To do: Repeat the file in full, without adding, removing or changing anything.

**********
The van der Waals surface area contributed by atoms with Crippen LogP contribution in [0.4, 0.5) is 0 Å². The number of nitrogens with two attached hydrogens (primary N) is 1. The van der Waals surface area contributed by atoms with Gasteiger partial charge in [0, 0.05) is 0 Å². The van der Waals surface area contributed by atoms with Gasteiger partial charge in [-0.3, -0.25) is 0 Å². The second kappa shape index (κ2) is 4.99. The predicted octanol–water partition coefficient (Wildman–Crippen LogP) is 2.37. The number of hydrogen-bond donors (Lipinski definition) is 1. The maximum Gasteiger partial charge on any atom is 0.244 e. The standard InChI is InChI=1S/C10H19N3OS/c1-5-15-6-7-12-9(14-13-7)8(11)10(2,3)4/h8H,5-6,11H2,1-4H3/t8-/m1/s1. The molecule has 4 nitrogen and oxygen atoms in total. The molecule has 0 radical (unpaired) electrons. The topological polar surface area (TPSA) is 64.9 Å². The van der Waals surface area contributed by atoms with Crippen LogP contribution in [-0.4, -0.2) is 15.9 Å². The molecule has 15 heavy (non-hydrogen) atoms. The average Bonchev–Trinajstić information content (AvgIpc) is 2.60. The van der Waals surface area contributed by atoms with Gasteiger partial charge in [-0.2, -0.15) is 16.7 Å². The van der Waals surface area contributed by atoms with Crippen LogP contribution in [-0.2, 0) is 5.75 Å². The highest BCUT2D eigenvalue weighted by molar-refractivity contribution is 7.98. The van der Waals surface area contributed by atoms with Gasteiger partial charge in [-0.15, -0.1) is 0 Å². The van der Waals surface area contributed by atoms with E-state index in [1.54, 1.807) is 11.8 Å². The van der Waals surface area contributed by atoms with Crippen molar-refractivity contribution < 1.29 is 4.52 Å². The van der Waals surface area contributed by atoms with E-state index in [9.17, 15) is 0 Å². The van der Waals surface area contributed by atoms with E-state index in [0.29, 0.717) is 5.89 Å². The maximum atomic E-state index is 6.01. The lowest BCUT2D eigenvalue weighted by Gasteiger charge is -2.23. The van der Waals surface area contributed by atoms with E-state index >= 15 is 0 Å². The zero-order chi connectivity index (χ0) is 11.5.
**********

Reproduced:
The van der Waals surface area contributed by atoms with Crippen LogP contribution in [0.4, 0.5) is 0 Å². The number of nitrogens with two attached hydrogens (primary N) is 1. The van der Waals surface area contributed by atoms with Gasteiger partial charge in [0, 0.05) is 0 Å². The van der Waals surface area contributed by atoms with Gasteiger partial charge in [-0.3, -0.25) is 0 Å². The second kappa shape index (κ2) is 4.99. The predicted octanol–water partition coefficient (Wildman–Crippen LogP) is 2.37. The number of hydrogen-bond donors (Lipinski definition) is 1. The maximum Gasteiger partial charge on any atom is 0.244 e. The standard InChI is InChI=1S/C10H19N3OS/c1-5-15-6-7-12-9(14-13-7)8(11)10(2,3)4/h8H,5-6,11H2,1-4H3/t8-/m1/s1. The molecule has 4 nitrogen and oxygen atoms in total. The molecule has 0 radical (unpaired) electrons. The topological polar surface area (TPSA) is 64.9 Å². The van der Waals surface area contributed by atoms with Crippen LogP contribution in [-0.4, -0.2) is 15.9 Å². The molecule has 15 heavy (non-hydrogen) atoms. The average Bonchev–Trinajstić information content (AvgIpc) is 2.60. The van der Waals surface area contributed by atoms with Gasteiger partial charge in [-0.2, -0.15) is 16.7 Å². The van der Waals surface area contributed by atoms with Crippen LogP contribution in [-0.2, 0) is 5.75 Å². The highest BCUT2D eigenvalue weighted by molar-refractivity contribution is 7.98. The van der Waals surface area contributed by atoms with Gasteiger partial charge in [-0.15, -0.1) is 0 Å². The van der Waals surface area contributed by atoms with E-state index in [1.54, 1.807) is 11.8 Å². The van der Waals surface area contributed by atoms with Crippen molar-refractivity contribution < 1.29 is 4.52 Å². The van der Waals surface area contributed by atoms with E-state index in [9.17, 15) is 0 Å². The van der Waals surface area contributed by atoms with E-state index in [0.29, 0.717) is 5.89 Å². The maximum atomic E-state index is 6.01. The lowest BCUT2D eigenvalue weighted by Gasteiger charge is -2.23. The van der Waals surface area contributed by atoms with E-state index >= 15 is 0 Å². The zero-order chi connectivity index (χ0) is 11.5.